When children are involved, there are few things more frightening than learning your ex-spouse is using drugs again, relapsing, or having a mental breakdown or psychotic break.  This blog post will discuss some of the legal steps that that may be considered when approaching such situations.

The Impact of Drugs and Mental Health Issues on a Marriage

As a divorce lawyer practicing in Hunterdon County, Somerset County, and Central New Jersey, my clientele tend to reflect the demographics of the surrounding region, which is to say that many of my clients have good jobs and significant resources.  Nevertheless, mental health issues and even drug and alcohol abuse issues tend to present across all demographics.  Addiction and mental health issues for one or both parties to a divorce is a common issue and is often-times the (sometimes unspoken) impetus for the divorce itself.

Provided there are no children and absent domestic violence concerns, such issues may not make much of a difference in the treatment of the case or the entry of a Marital Settlement Agreement (a/k/a the “Divorce Agreement.”) When children are present, however, there may be significant negotiation regarding custody and parenting time issues, particularly with relevant New Jersey law suggesting that you may be found guilty of neglect and/or child endangerment for leaving children with an intoxicated spouse.

The Divorce Agreement in such circumstances will often require certain steps on the part of the spouse that uses drugs and/or has severe mental/emotional health issues, there may be requirements of supervised visitation as well as AA/therapy requirements, and perhaps requirements for drug testing.

What if Such Issues Occur After the Divorce is Finalized? 

In many instances, however, issues will flare up after the divorce has already been finalized. For instance, you may drop off or pick up your children and when you see your spouse you may see the tell-tale signs that something is not right.  It could be a full-borne psychiatric break, slurred speech or red eyes perhaps indicative of drug or alcohol abuse, or other signs that you as the expert on your former spouse may immediately recognize.  In this instance, when the divorce is already finalized, what are the next steps?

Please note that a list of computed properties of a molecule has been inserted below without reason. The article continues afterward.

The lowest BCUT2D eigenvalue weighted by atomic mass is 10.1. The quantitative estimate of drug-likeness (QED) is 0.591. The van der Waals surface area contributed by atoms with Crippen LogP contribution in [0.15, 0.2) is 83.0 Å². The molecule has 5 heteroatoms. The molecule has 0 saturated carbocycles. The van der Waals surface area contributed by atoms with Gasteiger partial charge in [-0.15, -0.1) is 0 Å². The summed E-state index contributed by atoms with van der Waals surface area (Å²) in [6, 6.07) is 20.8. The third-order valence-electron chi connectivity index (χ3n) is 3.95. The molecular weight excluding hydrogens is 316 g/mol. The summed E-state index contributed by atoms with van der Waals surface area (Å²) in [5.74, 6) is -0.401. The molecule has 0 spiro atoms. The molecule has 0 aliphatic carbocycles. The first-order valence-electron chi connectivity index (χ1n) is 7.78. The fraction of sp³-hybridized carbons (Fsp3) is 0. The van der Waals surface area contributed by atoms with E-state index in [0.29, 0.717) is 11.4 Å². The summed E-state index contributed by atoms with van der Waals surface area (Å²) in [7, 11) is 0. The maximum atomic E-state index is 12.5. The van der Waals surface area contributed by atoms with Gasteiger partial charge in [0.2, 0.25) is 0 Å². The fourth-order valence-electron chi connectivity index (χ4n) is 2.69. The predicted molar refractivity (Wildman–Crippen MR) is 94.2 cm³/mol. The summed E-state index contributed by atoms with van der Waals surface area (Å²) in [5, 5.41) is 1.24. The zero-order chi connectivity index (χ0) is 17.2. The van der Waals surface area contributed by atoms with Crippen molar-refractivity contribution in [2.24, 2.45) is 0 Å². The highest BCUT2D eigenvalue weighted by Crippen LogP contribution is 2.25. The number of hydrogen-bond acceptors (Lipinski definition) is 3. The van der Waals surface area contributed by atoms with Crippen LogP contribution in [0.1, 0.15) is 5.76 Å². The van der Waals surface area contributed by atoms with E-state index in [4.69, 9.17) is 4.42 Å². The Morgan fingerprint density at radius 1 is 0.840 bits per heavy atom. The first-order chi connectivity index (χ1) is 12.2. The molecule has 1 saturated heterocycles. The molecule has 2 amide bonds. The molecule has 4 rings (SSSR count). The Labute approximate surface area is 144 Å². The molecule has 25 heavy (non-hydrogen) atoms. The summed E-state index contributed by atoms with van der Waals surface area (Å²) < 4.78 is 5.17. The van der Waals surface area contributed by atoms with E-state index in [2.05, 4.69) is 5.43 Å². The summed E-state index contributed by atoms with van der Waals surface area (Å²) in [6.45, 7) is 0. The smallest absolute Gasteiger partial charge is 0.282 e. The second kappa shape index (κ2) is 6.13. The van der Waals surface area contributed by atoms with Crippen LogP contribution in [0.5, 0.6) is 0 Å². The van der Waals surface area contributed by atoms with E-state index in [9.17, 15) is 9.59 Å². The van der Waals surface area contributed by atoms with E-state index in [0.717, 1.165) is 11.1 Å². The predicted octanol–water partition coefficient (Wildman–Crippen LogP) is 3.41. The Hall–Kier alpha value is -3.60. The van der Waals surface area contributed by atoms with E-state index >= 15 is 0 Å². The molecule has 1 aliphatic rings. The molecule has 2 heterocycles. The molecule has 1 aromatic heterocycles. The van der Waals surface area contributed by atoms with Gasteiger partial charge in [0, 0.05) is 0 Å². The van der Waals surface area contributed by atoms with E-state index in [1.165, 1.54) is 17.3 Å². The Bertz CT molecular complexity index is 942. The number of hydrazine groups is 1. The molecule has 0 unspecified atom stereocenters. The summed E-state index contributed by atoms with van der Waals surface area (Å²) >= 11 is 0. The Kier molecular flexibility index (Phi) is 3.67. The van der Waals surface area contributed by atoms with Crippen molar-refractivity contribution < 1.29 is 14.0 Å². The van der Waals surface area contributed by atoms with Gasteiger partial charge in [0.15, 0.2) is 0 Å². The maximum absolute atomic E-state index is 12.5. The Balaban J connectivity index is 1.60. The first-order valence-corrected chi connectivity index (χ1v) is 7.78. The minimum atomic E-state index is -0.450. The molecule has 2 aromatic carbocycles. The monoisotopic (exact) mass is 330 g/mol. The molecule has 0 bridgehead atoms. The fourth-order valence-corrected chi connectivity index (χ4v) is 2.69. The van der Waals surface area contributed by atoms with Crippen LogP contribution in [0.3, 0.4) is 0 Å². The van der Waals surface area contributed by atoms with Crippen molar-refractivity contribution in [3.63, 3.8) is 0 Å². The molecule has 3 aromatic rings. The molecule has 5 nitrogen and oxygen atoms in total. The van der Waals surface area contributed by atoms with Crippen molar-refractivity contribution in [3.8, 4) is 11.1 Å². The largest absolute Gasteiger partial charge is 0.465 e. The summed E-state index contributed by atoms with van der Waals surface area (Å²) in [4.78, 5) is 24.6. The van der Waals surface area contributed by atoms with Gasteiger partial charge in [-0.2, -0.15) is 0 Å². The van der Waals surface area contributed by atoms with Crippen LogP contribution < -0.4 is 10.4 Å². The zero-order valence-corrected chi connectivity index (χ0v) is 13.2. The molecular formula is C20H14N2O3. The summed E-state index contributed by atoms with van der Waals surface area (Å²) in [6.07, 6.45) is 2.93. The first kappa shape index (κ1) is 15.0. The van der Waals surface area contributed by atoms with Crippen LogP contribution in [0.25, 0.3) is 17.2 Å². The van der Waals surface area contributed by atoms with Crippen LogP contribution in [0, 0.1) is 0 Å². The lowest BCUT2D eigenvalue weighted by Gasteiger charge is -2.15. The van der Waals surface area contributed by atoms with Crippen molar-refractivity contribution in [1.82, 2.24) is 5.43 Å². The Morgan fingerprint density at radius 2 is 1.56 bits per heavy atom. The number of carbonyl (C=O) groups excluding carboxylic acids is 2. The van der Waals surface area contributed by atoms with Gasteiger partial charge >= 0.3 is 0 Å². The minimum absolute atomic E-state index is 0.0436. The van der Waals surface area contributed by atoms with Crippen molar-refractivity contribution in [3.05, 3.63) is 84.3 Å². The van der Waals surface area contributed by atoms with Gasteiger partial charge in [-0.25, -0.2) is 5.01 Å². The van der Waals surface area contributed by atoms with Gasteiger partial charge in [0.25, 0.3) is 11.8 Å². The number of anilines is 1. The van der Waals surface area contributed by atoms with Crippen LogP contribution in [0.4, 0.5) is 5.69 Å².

• Document everything. Many situations involving drug and/or alcohol abuse (and even severe mental heath issues) may be momentary in nature.  Your spouse that is clearly under the influence of drugs and alcohol (or not sufficiently well to care for your children) on the date in question may be the same person that comes to court looking sober and put-together. It’s important to consider recording/taping the behavior, making immediate notes, and/or contacting the police and/or DCPP as appropriate.  
  • Consider filing an Order to Show Cause. Motions generally take a month or longer to be heard.  Conversely, Orders to Show Cause are reserved for when a matter is time-sensitive (such as impacting on immediate the safety and welfare of children) then courts allow for entry of an Order to Show Cause.  Courts generally frown upon “self-help” actions such as withholding your children, so court intervention may be necessary to temporarily (at least at first) suspend parenting time or requiring supervised parenting time. 
  • Pursue Legal Actions While Evidence is at its Strongest.  Much like the “Cycle of Violence,” many relapses from drugs or alcohol and/or psychiatric episodes are cyclical.  By the time you determine it is best to pursue the case, your spouse may be on the straight and narrow again and you’ll be left wondering what to do when the next meltdown inevitably arises.  Taking action when your spouse is committed, is in rehab, or is otherwise at their worst can help courts or agencies understand the severity of the situation and inure towards taking appropriate actions now so that the “next time” does not occur. 
  • Move swiftly to Protect the Children. Even if a court order requires parenting time, looking the other way may be seen by courts or agencies as inappropriate action on your part, if you leave your children in a situation where they are likely to be harmed.  It is important to consider acting quickly if a situation warrants it. 
  • If a crime has been committed or is being committed, contact DCPP and/or the Police. Courts and lawyers will never be able to move as quickly as the police in mobilizing if there is a crime occurring or a risk to your safety or that of your children.  Consider moving quickly to contact the police and/or appropriate agencies such as the DCPP (formerly known as “DYFS”) if you believe abuse, neglect, or the like are occurring by your former spouse/former partner. 


Many of my clients have used phrases such as “between a rock and a hard place” to describe what it feels like to have an addict or someone with severe mental health issues* as a partner or ex-partner. Such issues are severely compounded when there are children from the relationship. If such issues impact on your divorce or your post-divorce and may cause harm to your children, it’s important to take the appropriate steps to protect your rights and that of your children. 

If you’re considering a New Jersey divorce or Family Law action contact me to discuss your options.  You can schedule an initial consultation by calling my office at 908-237-3096 or by scheduling your own divorce consultation online by clicking here.





*This blog post does not mean to combine or conflate these two separate issues (psychiatric or mental health issues versus drug and alcohol abuse), although statistics show co-morbidity, but rather utilizes same as a shorthand given the limited space to address these issues in this venue.

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